In today’s media age, that’s even more true. Even the most honest man is just a few sentences away from losing his job, a viral video from eternal infamy.

Let me put it to you this way, I don’t believe for a second that Mike Rice is the most abusive college coach in America. It’s more comfortable for us, both media and fans, to pretend that Mike Rice is without parallel in the annals of coaching coaching, the reality is more complicated, less absolute. Yet the media and the public has a way of painting issues in absolutes, we want to pretend that aberrant behavior is rare, an outlier from the norm. I’m not arguing that Mike Rice shouldn’t be fired for what he said and did, I’m telling y’all that there are many more Mike Rice’s out there, high school and college coaches drunk on their own power who know that kids can’t stand up to them.

You think it’s a coincidence that grown men in the NBA don’t get basketballs thrown at them in practice?

Hell no.

This isn’t about sports, it’s about power, who has it and who doesn’t.

College coaches have nearly absolute and total power. Their players have none. So the only people surprised by the abuse of power are the people who don’t pay any attention to the history of the abuse of power. In the wake of the Penn State mess you’d think we’d all be smarter than this, that we wouldn’t still pretend that there’s one bad guy and we caught him and now all the world’s a beautiful bright and shining place. But we won’t be smarter than this. 

We’ll pretend we caught a bad guy in the world of sports, give Twitter props to each other for protecting the Rutgers players. Give ourselves a self-satisfied and holier than thou nod, Mike Rice never deserved that job, we’ll say, he’s an outrage, his actions are unbelievable and indefensible.

Except they’re pretty damn common. 

How many coaches could survive a coaches gone wild mixtape that aired on ESPN?

Here’s a vote for not many. 

More interestingly, would you be confident you’d still have your job if a national media outlet aired a few minutes of your worst behavior on the job?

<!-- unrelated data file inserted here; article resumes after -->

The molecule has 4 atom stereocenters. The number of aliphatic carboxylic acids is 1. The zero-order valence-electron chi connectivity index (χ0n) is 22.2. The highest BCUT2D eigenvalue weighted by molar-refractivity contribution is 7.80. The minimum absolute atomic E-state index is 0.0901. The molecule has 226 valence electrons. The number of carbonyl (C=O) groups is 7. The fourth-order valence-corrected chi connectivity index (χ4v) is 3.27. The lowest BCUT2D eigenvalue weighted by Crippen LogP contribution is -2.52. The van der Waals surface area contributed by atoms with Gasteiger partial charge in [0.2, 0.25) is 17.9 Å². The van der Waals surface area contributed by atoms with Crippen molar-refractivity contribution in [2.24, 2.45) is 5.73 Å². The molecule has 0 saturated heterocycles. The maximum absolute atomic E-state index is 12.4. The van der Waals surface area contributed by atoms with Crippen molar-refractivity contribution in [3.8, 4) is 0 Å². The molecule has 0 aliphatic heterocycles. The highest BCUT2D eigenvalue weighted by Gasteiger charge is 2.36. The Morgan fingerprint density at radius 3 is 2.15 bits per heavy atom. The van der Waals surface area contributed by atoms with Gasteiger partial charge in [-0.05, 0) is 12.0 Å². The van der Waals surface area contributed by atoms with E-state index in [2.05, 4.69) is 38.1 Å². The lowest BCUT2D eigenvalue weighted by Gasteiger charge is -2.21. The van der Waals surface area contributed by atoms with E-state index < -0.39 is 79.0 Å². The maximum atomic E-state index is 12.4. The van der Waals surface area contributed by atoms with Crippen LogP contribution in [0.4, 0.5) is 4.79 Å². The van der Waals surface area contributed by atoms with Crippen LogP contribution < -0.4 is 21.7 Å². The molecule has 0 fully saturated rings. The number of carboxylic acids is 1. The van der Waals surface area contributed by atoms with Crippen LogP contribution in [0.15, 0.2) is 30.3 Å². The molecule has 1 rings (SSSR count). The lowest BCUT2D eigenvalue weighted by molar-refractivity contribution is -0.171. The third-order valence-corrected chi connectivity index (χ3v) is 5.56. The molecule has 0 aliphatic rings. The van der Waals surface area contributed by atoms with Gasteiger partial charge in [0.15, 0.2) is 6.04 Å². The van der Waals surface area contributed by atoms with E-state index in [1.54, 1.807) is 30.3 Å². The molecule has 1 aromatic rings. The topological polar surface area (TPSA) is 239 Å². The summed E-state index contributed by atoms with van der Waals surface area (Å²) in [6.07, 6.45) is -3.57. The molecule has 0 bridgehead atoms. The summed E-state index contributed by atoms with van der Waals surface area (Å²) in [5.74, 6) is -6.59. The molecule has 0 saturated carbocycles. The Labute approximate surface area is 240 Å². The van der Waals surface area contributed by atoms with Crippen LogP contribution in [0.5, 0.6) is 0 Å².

You shouldn’t be. 

That’s because Cardinal Richelieu’s character destruction would be even easier today, just about every one of us, honest or not, could be hung in a few minutes of Internet scandal. 

But, boy, that Mike Rice is the absolute worst ever!


Written by Clay Travis

Clay Travis is the founder of the fastest growing national multimedia platform, OutKick, that produces and distributes engaging content across sports and pop culture to millions of fans across the country. OutKick was created by Travis in 2011 and sold to the Fox Corporation in 2021.

One of the most electrifying and outspoken personalities in the industry, Travis hosts OutKick The Show where he provides his unfiltered opinion on the most compelling headlines throughout sports, culture, and politics. He also makes regular appearances on FOX News Media as a contributor providing analysis on a variety of subjects ranging from sports news to the cultural landscape. Throughout the college football season, Travis is on Big Noon Kickoff for Fox Sports breaking down the game and the latest storylines.

Additionally, Travis serves as a co-host of The Clay Travis and Buck Sexton Show, a three-hour conservative radio talk program syndicated across Premiere Networks radio stations nationwide.

Previously, he launched OutKick The Coverage on Fox Sports Radio that included interviews and listener interactions and was on Fox Sports Bet for four years. Additionally, Travis started an iHeartRadio Original Podcast called Wins & Losses that featured in-depth conversations with the biggest names in sports.

Travis is a graduate of George Washington University as well as Vanderbilt Law School. Based in Nashville, he is the author of Dixieland Delight, On Rocky Top, and Republicans Buy Sneakers Too.